In 1924, the American astronomer Edwin Hubble began studying spiral nebulae. Back then, astronomers thought spiral nebulae were cloud-like eddies within the Milky Way. They didn’t know there were other galaxies in the universe, and the Milky Way was thought to be a simple stream of stars in an otherwise vacant cosmos.

Hubble found that there were stars in the "Andromeda nebula." By carefully measuring their brightness he concluded that the nebula was really a huge island of stars far beyond the Milky Way. The nature of spiral nebulae was finally resolved and the Andromeda nebula was re-classified as a galaxy.

By 1929, observations of other spiral nebulae led Hubble to conclude that the Milky Way was surrounded by galaxies, and that these galaxies were all moving away from us. In fact, the farther away the galaxies were, the faster they were receding.

Growth rate

Knowing the rate of expansion is key to understanding the age, size and destiny of the universe. Astronomers are constantly seeking to refine the Hubble constant, a ratio of speed to distance that measures the expansion rate.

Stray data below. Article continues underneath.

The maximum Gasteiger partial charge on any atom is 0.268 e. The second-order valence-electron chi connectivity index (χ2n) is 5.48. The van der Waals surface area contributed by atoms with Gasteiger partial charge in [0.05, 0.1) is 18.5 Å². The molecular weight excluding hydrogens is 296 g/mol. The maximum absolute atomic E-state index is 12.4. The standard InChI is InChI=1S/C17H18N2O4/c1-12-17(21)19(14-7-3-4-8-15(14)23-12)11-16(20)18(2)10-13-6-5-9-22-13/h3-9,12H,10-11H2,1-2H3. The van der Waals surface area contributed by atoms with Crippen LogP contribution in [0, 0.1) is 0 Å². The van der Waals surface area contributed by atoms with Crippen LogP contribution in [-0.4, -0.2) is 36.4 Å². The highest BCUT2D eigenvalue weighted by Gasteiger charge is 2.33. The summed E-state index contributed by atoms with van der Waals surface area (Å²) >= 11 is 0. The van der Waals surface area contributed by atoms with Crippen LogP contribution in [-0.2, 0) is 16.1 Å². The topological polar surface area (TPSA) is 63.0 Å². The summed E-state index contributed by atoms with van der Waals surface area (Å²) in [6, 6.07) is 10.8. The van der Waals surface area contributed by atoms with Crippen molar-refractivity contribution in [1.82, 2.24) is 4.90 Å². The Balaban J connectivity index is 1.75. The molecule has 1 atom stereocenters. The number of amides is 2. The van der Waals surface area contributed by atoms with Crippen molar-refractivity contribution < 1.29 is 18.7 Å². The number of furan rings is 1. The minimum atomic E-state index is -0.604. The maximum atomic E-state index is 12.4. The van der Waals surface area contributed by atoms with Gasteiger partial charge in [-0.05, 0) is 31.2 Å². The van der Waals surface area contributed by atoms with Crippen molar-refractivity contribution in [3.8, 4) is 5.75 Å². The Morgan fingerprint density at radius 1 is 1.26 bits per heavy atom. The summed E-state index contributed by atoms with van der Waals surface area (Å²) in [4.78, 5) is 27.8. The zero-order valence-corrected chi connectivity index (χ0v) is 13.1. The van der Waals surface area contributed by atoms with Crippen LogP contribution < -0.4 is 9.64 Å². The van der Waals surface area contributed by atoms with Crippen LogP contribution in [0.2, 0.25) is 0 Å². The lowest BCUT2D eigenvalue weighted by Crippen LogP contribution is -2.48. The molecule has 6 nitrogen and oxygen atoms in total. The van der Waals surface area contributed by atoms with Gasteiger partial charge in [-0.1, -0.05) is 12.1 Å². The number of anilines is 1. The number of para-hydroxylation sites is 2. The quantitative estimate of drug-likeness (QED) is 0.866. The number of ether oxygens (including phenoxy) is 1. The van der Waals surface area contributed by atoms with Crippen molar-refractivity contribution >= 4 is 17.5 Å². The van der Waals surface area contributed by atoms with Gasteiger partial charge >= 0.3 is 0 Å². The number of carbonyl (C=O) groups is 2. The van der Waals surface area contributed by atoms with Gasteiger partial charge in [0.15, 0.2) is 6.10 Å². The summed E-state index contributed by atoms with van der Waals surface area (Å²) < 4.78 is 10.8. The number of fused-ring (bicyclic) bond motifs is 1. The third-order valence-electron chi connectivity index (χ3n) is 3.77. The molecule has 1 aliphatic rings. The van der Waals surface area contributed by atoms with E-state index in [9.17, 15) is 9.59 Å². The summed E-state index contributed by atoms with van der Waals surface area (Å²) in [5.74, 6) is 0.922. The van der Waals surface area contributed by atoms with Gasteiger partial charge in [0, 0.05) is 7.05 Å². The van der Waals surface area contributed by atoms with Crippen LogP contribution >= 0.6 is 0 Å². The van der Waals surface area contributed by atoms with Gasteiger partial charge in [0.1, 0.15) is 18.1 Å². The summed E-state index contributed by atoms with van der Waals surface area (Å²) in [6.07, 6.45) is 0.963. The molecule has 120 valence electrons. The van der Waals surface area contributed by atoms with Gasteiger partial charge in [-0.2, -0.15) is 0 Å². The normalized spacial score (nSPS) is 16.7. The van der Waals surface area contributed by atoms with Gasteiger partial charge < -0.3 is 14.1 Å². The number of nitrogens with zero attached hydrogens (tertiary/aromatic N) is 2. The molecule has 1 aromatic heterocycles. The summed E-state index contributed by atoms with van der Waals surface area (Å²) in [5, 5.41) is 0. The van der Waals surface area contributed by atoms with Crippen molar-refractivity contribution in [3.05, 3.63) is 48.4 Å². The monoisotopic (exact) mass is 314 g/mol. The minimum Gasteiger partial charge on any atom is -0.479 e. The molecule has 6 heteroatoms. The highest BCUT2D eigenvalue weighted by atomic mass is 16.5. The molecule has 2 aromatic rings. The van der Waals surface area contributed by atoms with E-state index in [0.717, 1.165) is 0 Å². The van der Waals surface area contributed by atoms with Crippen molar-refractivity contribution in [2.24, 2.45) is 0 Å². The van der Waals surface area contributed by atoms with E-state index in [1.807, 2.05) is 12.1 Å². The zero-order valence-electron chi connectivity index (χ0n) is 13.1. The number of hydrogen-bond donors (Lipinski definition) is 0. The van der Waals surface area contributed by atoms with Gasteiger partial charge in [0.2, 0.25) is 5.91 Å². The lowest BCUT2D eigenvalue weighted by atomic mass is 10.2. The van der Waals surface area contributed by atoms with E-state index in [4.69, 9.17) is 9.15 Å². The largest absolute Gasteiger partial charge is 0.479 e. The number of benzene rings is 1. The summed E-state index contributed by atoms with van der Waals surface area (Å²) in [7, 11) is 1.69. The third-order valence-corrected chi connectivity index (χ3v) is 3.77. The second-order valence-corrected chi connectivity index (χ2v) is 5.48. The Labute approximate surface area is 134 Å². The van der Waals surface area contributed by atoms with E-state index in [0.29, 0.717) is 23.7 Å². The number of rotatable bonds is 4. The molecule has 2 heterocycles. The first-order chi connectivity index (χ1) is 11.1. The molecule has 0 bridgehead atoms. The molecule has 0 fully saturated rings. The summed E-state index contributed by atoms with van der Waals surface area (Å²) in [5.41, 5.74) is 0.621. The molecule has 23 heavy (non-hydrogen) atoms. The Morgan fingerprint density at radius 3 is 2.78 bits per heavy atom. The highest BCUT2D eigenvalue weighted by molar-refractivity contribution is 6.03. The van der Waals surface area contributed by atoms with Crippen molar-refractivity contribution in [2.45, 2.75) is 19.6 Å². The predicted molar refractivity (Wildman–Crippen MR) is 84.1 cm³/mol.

Stretching universe

According to Einstein’s theory, the space between galaxies is what expands: the galaxies do not actually move through space. To picture this, imagine lampposts fixed to an expanding highway. As the road stretches, the space between lampposts increases.
Canadian Heritage Information Network
Australian Museums & Galleries Online, Australia; Centre of the Universe; Gemini Observatory, Hawaii; Glenbow Museum; The Manitoba Museum; National Research Council Canada; Planétarium de Montréal

© Canadian Heritage Information Network, 2003

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